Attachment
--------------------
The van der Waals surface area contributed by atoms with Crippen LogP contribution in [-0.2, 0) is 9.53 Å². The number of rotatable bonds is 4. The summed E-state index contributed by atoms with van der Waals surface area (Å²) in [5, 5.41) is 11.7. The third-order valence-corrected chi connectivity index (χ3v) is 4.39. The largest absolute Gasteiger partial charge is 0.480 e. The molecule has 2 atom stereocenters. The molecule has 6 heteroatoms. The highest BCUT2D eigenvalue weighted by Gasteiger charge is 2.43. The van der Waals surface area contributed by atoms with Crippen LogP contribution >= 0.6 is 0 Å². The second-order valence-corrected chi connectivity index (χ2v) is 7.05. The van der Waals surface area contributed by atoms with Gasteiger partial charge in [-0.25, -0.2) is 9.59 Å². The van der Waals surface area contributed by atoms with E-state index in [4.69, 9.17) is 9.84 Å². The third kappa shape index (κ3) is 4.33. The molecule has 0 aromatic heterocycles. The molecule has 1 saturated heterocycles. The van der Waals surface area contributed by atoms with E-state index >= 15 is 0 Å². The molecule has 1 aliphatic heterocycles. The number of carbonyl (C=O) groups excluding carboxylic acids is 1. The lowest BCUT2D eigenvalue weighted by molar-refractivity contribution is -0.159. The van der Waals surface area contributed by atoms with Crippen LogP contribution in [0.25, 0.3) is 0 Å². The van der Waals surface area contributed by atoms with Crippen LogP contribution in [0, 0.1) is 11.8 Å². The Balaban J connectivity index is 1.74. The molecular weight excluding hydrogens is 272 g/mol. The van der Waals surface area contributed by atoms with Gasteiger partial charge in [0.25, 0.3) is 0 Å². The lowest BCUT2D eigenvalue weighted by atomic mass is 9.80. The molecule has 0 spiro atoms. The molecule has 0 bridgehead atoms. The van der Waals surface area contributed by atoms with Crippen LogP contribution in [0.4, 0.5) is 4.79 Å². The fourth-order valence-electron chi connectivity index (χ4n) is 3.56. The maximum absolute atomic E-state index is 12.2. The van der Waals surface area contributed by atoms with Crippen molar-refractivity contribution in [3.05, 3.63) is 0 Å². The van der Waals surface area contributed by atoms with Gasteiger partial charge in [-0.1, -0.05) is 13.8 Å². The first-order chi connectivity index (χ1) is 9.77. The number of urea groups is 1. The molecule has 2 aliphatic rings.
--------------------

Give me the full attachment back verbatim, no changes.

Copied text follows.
The van der Waals surface area contributed by atoms with Crippen LogP contribution in [-0.2, 0) is 9.53 Å². The number of rotatable bonds is 4. The summed E-state index contributed by atoms with van der Waals surface area (Å²) in [5, 5.41) is 11.7. The third-order valence-corrected chi connectivity index (χ3v) is 4.39. The largest absolute Gasteiger partial charge is 0.480 e. The molecule has 2 atom stereocenters. The molecule has 6 heteroatoms. The highest BCUT2D eigenvalue weighted by Gasteiger charge is 2.43. The van der Waals surface area contributed by atoms with Crippen LogP contribution >= 0.6 is 0 Å². The second-order valence-corrected chi connectivity index (χ2v) is 7.05. The van der Waals surface area contributed by atoms with Gasteiger partial charge in [-0.25, -0.2) is 9.59 Å². The van der Waals surface area contributed by atoms with E-state index in [4.69, 9.17) is 9.84 Å². The third kappa shape index (κ3) is 4.33. The molecule has 0 aromatic heterocycles. The molecule has 1 saturated heterocycles. The van der Waals surface area contributed by atoms with E-state index >= 15 is 0 Å². The molecule has 1 aliphatic heterocycles. The number of carbonyl (C=O) groups excluding carboxylic acids is 1. The lowest BCUT2D eigenvalue weighted by molar-refractivity contribution is -0.159. The van der Waals surface area contributed by atoms with Crippen LogP contribution in [0.25, 0.3) is 0 Å². The van der Waals surface area contributed by atoms with Crippen LogP contribution in [0, 0.1) is 11.8 Å². The Balaban J connectivity index is 1.74. The molecular weight excluding hydrogens is 272 g/mol. The van der Waals surface area contributed by atoms with Gasteiger partial charge in [0.25, 0.3) is 0 Å². The lowest BCUT2D eigenvalue weighted by atomic mass is 9.80. The molecule has 0 spiro atoms. The molecule has 0 bridgehead atoms. The van der Waals surface area contributed by atoms with Crippen LogP contribution in [0.4, 0.5) is 4.79 Å². The fourth-order valence-electron chi connectivity index (χ4n) is 3.56. The maximum absolute atomic E-state index is 12.2. The van der Waals surface area contributed by atoms with Crippen molar-refractivity contribution in [3.05, 3.63) is 0 Å². The van der Waals surface area contributed by atoms with Gasteiger partial charge in [-0.1, -0.05) is 13.8 Å². The first-order chi connectivity index (χ1) is 9.77. The number of urea groups is 1. The molecule has 2 aliphatic rings.